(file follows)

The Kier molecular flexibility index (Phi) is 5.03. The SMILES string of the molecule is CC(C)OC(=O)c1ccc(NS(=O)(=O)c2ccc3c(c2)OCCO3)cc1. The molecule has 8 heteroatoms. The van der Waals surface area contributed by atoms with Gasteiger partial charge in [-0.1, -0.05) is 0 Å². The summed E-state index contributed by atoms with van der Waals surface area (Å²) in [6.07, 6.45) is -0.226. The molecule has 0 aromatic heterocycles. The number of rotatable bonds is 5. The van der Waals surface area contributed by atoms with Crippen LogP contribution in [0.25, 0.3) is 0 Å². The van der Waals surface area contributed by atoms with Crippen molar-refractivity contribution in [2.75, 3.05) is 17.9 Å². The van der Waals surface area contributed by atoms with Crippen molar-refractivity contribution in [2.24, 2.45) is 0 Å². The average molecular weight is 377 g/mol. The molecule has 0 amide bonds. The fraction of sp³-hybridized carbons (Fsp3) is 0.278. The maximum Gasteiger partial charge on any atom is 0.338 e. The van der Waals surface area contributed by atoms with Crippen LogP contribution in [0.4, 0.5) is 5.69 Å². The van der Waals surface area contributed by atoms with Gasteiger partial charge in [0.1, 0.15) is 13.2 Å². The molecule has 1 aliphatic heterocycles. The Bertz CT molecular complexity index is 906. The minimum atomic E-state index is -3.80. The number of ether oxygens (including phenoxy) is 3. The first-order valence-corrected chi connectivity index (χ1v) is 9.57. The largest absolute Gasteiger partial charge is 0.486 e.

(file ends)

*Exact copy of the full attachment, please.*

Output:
The Kier molecular flexibility index (Phi) is 5.03. The SMILES string of the molecule is CC(C)OC(=O)c1ccc(NS(=O)(=O)c2ccc3c(c2)OCCO3)cc1. The molecule has 8 heteroatoms. The van der Waals surface area contributed by atoms with Gasteiger partial charge in [-0.1, -0.05) is 0 Å². The summed E-state index contributed by atoms with van der Waals surface area (Å²) in [6.07, 6.45) is -0.226. The molecule has 0 aromatic heterocycles. The number of rotatable bonds is 5. The van der Waals surface area contributed by atoms with Crippen LogP contribution in [0.25, 0.3) is 0 Å². The van der Waals surface area contributed by atoms with Crippen molar-refractivity contribution in [2.75, 3.05) is 17.9 Å². The van der Waals surface area contributed by atoms with Crippen molar-refractivity contribution in [2.24, 2.45) is 0 Å². The average molecular weight is 377 g/mol. The molecule has 0 amide bonds. The fraction of sp³-hybridized carbons (Fsp3) is 0.278. The maximum Gasteiger partial charge on any atom is 0.338 e. The van der Waals surface area contributed by atoms with Crippen LogP contribution in [0.4, 0.5) is 5.69 Å². The van der Waals surface area contributed by atoms with Gasteiger partial charge in [0.1, 0.15) is 13.2 Å². The molecule has 1 aliphatic heterocycles. The Bertz CT molecular complexity index is 906. The minimum atomic E-state index is -3.80. The number of ether oxygens (including phenoxy) is 3. The first-order valence-corrected chi connectivity index (χ1v) is 9.57. The largest absolute Gasteiger partial charge is 0.486 e.